US Embassy backs US$2.5 million election assistance program for the Maldives

The US Embassy in Colombo has announced a US$2.5 million election assistance program in the Maldives, to be implemented over the next 18 months.

According to a statement from the embassy, the program will “promote an open, democratic election by increasing civic participation… promote the integrity of the electoral process in the Maldives in advance of the September 2013 elections, and the subsequent local council and parliamentary elections.”

Speaking of the launch, US Ambassador Michele J Sison said the program would seek to ensure “that all Maldivians participate in credible, transparent and inclusive elections.”

According the statement, the program will be implemented by the International Foundation for Electoral Systems (IFES) with Maldivian partners Transparency Maldives and the Raajje Foundation.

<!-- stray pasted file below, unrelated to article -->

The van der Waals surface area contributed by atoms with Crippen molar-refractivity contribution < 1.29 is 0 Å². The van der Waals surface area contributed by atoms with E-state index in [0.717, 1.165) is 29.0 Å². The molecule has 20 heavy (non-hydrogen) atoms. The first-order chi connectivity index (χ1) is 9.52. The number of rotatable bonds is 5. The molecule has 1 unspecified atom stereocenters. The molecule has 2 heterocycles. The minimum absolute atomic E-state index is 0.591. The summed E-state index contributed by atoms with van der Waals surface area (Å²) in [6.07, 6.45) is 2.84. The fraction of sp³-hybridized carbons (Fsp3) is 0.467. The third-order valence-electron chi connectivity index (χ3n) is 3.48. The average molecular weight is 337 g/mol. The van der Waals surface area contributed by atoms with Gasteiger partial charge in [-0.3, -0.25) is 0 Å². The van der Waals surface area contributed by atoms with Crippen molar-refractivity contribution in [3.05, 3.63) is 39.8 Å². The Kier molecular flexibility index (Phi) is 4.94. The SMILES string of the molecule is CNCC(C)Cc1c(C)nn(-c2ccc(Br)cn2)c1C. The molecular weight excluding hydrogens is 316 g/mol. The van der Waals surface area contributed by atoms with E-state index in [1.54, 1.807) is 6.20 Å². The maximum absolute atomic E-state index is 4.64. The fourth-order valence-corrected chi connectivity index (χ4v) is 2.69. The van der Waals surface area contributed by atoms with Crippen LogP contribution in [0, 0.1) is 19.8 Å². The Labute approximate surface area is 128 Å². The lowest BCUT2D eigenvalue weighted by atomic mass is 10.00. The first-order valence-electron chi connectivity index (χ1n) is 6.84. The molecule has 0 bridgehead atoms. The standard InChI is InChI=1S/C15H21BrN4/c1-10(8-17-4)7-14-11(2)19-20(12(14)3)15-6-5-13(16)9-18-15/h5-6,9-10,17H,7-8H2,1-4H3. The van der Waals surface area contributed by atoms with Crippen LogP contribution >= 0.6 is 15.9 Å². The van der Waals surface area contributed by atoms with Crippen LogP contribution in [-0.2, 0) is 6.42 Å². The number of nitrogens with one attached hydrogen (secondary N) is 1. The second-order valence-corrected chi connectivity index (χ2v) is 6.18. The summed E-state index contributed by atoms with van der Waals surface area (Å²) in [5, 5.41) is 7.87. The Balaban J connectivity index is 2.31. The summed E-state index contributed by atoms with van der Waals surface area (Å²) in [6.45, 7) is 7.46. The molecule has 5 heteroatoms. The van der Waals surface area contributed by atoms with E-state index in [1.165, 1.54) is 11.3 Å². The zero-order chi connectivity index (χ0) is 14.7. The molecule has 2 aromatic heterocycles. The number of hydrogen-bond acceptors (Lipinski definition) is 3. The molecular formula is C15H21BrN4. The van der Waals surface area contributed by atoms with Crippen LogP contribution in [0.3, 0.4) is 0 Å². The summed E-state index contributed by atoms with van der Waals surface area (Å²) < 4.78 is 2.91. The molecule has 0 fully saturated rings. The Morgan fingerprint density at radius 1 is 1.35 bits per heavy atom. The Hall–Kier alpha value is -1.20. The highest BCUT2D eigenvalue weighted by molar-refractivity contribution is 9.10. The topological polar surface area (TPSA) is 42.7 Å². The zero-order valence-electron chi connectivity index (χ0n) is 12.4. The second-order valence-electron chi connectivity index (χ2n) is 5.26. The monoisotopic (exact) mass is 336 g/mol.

“The program aims to support the election process through resolution of disputes and voter education. This assistance will provide national and regional forums for dialogue with policy makers and civic leaders as well as dispute resolution and mediation training for community leaders,” the US Embassy stated.

“For Maldivian citizens, the program will launch a public awareness campaign to promote political reconciliation and a free and fair election. In addition, civic and voter education programs will provide training and grants for community based organisations to increase citizen participation and improve voter education across the atolls,” the statement added.

The US election assistance comes on the back of an extensive pre-election assessment published by Transparency Maldives ahead of the September 7 elections, highlighting vote-buying, political polarisation, and credibility as key challenges.

The elections were set to unfold “against a context of uncertainty, crises of political legitimacy and unprecedented levels of political polarisation”, Transparency stated.